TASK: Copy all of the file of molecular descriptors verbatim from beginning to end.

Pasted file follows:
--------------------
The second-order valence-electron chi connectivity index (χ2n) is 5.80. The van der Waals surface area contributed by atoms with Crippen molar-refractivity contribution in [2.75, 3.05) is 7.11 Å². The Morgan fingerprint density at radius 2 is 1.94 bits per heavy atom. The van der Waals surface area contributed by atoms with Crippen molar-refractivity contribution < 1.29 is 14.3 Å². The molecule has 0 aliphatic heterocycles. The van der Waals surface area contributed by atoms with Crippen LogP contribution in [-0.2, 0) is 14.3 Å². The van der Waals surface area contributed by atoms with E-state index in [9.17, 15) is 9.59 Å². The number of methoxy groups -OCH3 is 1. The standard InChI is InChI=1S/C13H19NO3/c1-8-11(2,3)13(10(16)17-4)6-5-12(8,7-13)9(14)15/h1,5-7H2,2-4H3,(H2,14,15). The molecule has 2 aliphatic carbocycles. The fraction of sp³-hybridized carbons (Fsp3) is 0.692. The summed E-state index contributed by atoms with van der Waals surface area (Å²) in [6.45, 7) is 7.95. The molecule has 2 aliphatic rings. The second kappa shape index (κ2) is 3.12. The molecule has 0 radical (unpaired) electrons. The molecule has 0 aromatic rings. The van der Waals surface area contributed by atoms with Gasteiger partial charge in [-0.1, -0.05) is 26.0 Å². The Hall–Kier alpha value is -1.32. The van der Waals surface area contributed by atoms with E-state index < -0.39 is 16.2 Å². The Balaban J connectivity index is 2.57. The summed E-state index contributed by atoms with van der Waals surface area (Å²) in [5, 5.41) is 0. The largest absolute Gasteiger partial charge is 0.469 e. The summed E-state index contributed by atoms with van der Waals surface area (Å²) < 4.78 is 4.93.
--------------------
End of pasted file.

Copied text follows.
The second-order valence-electron chi connectivity index (χ2n) is 5.80. The van der Waals surface area contributed by atoms with Crippen molar-refractivity contribution in [2.75, 3.05) is 7.11 Å². The Morgan fingerprint density at radius 2 is 1.94 bits per heavy atom. The van der Waals surface area contributed by atoms with Crippen molar-refractivity contribution < 1.29 is 14.3 Å². The molecule has 0 aliphatic heterocycles. The van der Waals surface area contributed by atoms with Crippen LogP contribution in [-0.2, 0) is 14.3 Å². The van der Waals surface area contributed by atoms with E-state index in [9.17, 15) is 9.59 Å². The number of methoxy groups -OCH3 is 1. The standard InChI is InChI=1S/C13H19NO3/c1-8-11(2,3)13(10(16)17-4)6-5-12(8,7-13)9(14)15/h1,5-7H2,2-4H3,(H2,14,15). The molecule has 2 aliphatic carbocycles. The fraction of sp³-hybridized carbons (Fsp3) is 0.692. The summed E-state index contributed by atoms with van der Waals surface area (Å²) in [6.45, 7) is 7.95. The molecule has 2 aliphatic rings. The second kappa shape index (κ2) is 3.12. The molecule has 0 radical (unpaired) electrons. The molecule has 0 aromatic rings. The van der Waals surface area contributed by atoms with Gasteiger partial charge in [-0.1, -0.05) is 26.0 Å². The Hall–Kier alpha value is -1.32. The van der Waals surface area contributed by atoms with E-state index < -0.39 is 16.2 Å². The Balaban J connectivity index is 2.57. The summed E-state index contributed by atoms with van der Waals surface area (Å²) in [5, 5.41) is 0. The largest absolute Gasteiger partial charge is 0.469 e. The summed E-state index contributed by atoms with van der Waals surface area (Å²) < 4.78 is 4.93.